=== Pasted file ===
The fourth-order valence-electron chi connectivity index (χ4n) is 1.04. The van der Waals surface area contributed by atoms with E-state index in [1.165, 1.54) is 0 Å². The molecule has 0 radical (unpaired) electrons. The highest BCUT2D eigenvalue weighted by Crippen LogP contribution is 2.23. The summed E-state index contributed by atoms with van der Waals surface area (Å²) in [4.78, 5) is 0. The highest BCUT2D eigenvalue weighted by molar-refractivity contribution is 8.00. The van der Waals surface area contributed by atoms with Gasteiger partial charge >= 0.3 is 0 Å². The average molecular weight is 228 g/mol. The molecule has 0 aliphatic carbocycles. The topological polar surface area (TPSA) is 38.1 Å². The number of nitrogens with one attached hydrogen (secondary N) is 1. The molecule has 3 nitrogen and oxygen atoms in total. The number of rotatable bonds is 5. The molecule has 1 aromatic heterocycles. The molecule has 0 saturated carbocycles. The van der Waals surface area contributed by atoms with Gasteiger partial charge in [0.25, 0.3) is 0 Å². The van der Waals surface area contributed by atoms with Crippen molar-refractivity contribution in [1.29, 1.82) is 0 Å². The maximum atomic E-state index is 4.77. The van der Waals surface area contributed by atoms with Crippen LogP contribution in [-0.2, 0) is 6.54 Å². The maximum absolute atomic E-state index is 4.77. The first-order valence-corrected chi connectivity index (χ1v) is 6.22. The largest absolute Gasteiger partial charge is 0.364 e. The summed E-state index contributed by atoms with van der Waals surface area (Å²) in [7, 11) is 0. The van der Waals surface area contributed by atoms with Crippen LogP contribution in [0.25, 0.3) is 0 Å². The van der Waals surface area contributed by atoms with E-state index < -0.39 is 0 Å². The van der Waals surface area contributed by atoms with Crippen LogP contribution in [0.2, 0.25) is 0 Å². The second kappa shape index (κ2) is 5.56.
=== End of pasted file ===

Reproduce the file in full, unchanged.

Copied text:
The fourth-order valence-electron chi connectivity index (χ4n) is 1.04. The van der Waals surface area contributed by atoms with E-state index in [1.165, 1.54) is 0 Å². The molecule has 0 radical (unpaired) electrons. The highest BCUT2D eigenvalue weighted by Crippen LogP contribution is 2.23. The summed E-state index contributed by atoms with van der Waals surface area (Å²) in [4.78, 5) is 0. The highest BCUT2D eigenvalue weighted by molar-refractivity contribution is 8.00. The van der Waals surface area contributed by atoms with Gasteiger partial charge >= 0.3 is 0 Å². The average molecular weight is 228 g/mol. The molecule has 0 aliphatic carbocycles. The topological polar surface area (TPSA) is 38.1 Å². The number of nitrogens with one attached hydrogen (secondary N) is 1. The molecule has 3 nitrogen and oxygen atoms in total. The number of rotatable bonds is 5. The molecule has 1 aromatic heterocycles. The molecule has 0 saturated carbocycles. The van der Waals surface area contributed by atoms with Gasteiger partial charge in [0.25, 0.3) is 0 Å². The van der Waals surface area contributed by atoms with Crippen molar-refractivity contribution in [1.29, 1.82) is 0 Å². The maximum atomic E-state index is 4.77. The van der Waals surface area contributed by atoms with Crippen LogP contribution in [-0.2, 0) is 6.54 Å². The maximum absolute atomic E-state index is 4.77. The first-order valence-corrected chi connectivity index (χ1v) is 6.22. The largest absolute Gasteiger partial charge is 0.364 e. The summed E-state index contributed by atoms with van der Waals surface area (Å²) in [7, 11) is 0. The van der Waals surface area contributed by atoms with Crippen LogP contribution in [0.25, 0.3) is 0 Å². The van der Waals surface area contributed by atoms with E-state index < -0.39 is 0 Å². The van der Waals surface area contributed by atoms with Crippen LogP contribution in [0.2, 0.25) is 0 Å². The second kappa shape index (κ2) is 5.56.